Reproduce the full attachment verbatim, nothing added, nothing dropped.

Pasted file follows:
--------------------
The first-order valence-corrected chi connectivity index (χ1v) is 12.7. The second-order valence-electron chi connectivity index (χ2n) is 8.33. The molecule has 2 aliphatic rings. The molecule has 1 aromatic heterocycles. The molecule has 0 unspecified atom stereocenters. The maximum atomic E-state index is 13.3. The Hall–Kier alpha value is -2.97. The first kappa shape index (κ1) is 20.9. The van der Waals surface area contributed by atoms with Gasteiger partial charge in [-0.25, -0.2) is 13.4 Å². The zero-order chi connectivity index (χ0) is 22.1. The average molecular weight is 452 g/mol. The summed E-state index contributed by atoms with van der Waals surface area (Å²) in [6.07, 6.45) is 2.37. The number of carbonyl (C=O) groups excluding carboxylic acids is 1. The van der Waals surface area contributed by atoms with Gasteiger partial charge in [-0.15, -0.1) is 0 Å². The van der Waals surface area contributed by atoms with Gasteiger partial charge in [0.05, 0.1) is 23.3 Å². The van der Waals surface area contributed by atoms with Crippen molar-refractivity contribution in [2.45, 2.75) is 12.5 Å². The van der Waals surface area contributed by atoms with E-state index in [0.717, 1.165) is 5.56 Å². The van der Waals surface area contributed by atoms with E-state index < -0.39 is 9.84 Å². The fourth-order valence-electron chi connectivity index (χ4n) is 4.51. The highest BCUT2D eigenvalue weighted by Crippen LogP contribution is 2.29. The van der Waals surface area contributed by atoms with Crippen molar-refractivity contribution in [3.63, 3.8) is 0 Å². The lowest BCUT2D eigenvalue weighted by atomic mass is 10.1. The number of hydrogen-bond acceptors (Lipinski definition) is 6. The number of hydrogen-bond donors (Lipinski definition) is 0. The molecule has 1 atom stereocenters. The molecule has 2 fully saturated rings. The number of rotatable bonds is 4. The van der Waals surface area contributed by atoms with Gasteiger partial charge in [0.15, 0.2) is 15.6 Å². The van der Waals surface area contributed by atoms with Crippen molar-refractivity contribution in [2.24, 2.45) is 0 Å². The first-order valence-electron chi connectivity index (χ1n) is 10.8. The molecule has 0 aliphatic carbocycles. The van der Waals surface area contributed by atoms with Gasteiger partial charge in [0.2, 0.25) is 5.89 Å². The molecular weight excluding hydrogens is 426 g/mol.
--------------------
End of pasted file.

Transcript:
The first-order valence-corrected chi connectivity index (χ1v) is 12.7. The second-order valence-electron chi connectivity index (χ2n) is 8.33. The molecule has 2 aliphatic rings. The molecule has 1 aromatic heterocycles. The molecule has 0 unspecified atom stereocenters. The maximum atomic E-state index is 13.3. The Hall–Kier alpha value is -2.97. The first kappa shape index (κ1) is 20.9. The van der Waals surface area contributed by atoms with Gasteiger partial charge in [-0.25, -0.2) is 13.4 Å². The zero-order chi connectivity index (χ0) is 22.1. The average molecular weight is 452 g/mol. The summed E-state index contributed by atoms with van der Waals surface area (Å²) in [6.07, 6.45) is 2.37. The number of carbonyl (C=O) groups excluding carboxylic acids is 1. The van der Waals surface area contributed by atoms with Gasteiger partial charge in [-0.15, -0.1) is 0 Å². The van der Waals surface area contributed by atoms with Gasteiger partial charge in [0.05, 0.1) is 23.3 Å². The van der Waals surface area contributed by atoms with Crippen molar-refractivity contribution in [2.45, 2.75) is 12.5 Å². The van der Waals surface area contributed by atoms with E-state index in [0.717, 1.165) is 5.56 Å². The van der Waals surface area contributed by atoms with E-state index < -0.39 is 9.84 Å². The fourth-order valence-electron chi connectivity index (χ4n) is 4.51. The highest BCUT2D eigenvalue weighted by Crippen LogP contribution is 2.29. The van der Waals surface area contributed by atoms with Crippen molar-refractivity contribution in [3.63, 3.8) is 0 Å². The lowest BCUT2D eigenvalue weighted by atomic mass is 10.1. The number of hydrogen-bond acceptors (Lipinski definition) is 6. The number of hydrogen-bond donors (Lipinski definition) is 0. The molecule has 1 atom stereocenters. The molecule has 2 fully saturated rings. The number of rotatable bonds is 4. The van der Waals surface area contributed by atoms with Gasteiger partial charge in [0.15, 0.2) is 15.6 Å². The van der Waals surface area contributed by atoms with Crippen molar-refractivity contribution in [2.24, 2.45) is 0 Å². The first-order valence-electron chi connectivity index (χ1n) is 10.8. The molecule has 0 aliphatic carbocycles. The van der Waals surface area contributed by atoms with Gasteiger partial charge in [0.2, 0.25) is 5.89 Å². The molecular weight excluding hydrogens is 426 g/mol.